I'm 37 years old. Can I still get into astrophysics?

  • Thread starter JJ Reardon
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  • #26
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So I would have to ask that once they've gotten through to grad school, how is money a hindrance when they can earn money while pursuing the degree?

Because stipends are rather low. It's enough to live off of, but it's not enough to lead an upper middle class lifestyle once you graduate. Also, I think that you are actually in a better position to make use of your degree since you have prior work experience. For a lot of people with Ph.D.'s, they have been in school since age five, and have been surrounded by other people that have been in school since age five so getting a job is something of a shock.

One good thing about the Ph.D. however is that you leave with zero debt, which turns out to be a tremendous advantage. If you get a physics Ph.D. and you want to be a beach bum, you can do that. If you get a law degree, you can't, because, you are in debt up to your ears.
 
  • #27
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Also, time is of huge concern. If you have kids or a spouse or anything else in your life, working up to 50-60 hour weeks for years on end strains relationships.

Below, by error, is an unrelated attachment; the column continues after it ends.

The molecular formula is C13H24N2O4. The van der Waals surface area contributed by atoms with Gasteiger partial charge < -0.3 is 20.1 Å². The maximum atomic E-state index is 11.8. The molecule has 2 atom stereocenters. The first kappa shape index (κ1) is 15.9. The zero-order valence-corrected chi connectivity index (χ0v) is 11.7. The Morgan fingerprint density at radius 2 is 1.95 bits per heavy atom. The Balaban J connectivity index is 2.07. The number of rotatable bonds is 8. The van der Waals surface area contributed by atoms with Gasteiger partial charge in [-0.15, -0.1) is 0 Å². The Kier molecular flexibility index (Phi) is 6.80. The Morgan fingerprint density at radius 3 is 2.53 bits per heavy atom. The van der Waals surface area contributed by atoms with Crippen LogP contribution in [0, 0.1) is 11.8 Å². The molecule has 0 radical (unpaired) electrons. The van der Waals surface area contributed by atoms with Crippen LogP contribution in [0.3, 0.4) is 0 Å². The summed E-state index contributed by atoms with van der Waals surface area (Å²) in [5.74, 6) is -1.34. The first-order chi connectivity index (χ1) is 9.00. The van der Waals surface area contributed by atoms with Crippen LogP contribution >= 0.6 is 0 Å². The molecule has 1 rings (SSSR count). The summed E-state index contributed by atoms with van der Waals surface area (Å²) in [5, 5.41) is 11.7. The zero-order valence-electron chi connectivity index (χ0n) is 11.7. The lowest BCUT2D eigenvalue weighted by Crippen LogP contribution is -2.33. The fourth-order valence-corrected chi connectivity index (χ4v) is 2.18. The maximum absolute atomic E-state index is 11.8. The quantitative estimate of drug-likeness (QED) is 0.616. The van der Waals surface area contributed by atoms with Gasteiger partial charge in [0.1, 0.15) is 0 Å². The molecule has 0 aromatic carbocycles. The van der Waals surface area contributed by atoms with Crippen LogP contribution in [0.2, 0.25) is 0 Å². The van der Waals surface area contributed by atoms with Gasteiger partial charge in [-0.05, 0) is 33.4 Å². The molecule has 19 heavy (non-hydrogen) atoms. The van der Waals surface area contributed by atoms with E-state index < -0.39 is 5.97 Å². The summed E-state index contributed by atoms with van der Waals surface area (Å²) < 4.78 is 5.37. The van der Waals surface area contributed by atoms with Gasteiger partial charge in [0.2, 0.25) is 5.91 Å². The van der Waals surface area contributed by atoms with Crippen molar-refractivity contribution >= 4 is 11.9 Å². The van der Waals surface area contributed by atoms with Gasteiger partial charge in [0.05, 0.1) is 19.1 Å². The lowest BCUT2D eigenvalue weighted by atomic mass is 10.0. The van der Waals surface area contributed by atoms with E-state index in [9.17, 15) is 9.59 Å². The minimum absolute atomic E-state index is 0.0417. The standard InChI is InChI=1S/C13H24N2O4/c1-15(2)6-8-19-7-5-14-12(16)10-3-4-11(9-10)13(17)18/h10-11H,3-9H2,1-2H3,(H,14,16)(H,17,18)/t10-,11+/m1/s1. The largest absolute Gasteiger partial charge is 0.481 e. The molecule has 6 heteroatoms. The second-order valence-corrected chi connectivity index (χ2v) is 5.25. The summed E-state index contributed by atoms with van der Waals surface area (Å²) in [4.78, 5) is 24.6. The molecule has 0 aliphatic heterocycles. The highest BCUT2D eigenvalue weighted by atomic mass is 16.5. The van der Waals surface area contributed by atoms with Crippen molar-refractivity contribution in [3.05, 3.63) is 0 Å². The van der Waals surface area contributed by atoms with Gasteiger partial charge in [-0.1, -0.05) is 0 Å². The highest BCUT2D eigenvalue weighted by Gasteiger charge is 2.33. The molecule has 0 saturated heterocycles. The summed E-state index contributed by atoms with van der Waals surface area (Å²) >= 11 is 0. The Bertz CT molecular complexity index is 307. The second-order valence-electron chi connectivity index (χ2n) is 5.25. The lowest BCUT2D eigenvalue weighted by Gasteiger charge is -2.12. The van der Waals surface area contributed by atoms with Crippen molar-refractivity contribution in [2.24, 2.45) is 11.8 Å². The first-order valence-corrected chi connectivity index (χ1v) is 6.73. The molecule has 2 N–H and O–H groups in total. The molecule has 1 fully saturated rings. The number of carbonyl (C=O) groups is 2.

50-60 weeks is typical for high tech industry jobs. For my Ph.D., I ended up working 80 hour weeks for years on end. On the other hand, this isn't unique to Ph.D.'s, I heard horror stories of medical residents, first year lawyers and MBA's.

A lot depends on the nature of the relationship. One reason Ph.D.'s end up marrying each other (and often have Ph.D. kids) is that you end up with someone that understands the process. I also know of a well-known astrophysicist who has an extremely wealthy spouse that pays the bills while he writes papers, and two other astrophysicists that happen to be in extremely wealthy families.

One other extremely unusual aspect of academia is "two for one". It's pretty common practice that if one spouse gets a faculty job in a university that the university will offer a position to the other spouse if they also have academic qualifications.

One thing that I think is coming out of this conversation is that the barriers to getting a Ph.D. started at a late age aren't intellectual. They have to do with "practical" issues like families, kids, and money.
 
  • #28
Ascendant78, Your advice was really nice. Thank you. I think that's what school will probably be like for me. I'm looking forward to the challenges and there are probably some really great people out there to make friends with.
 

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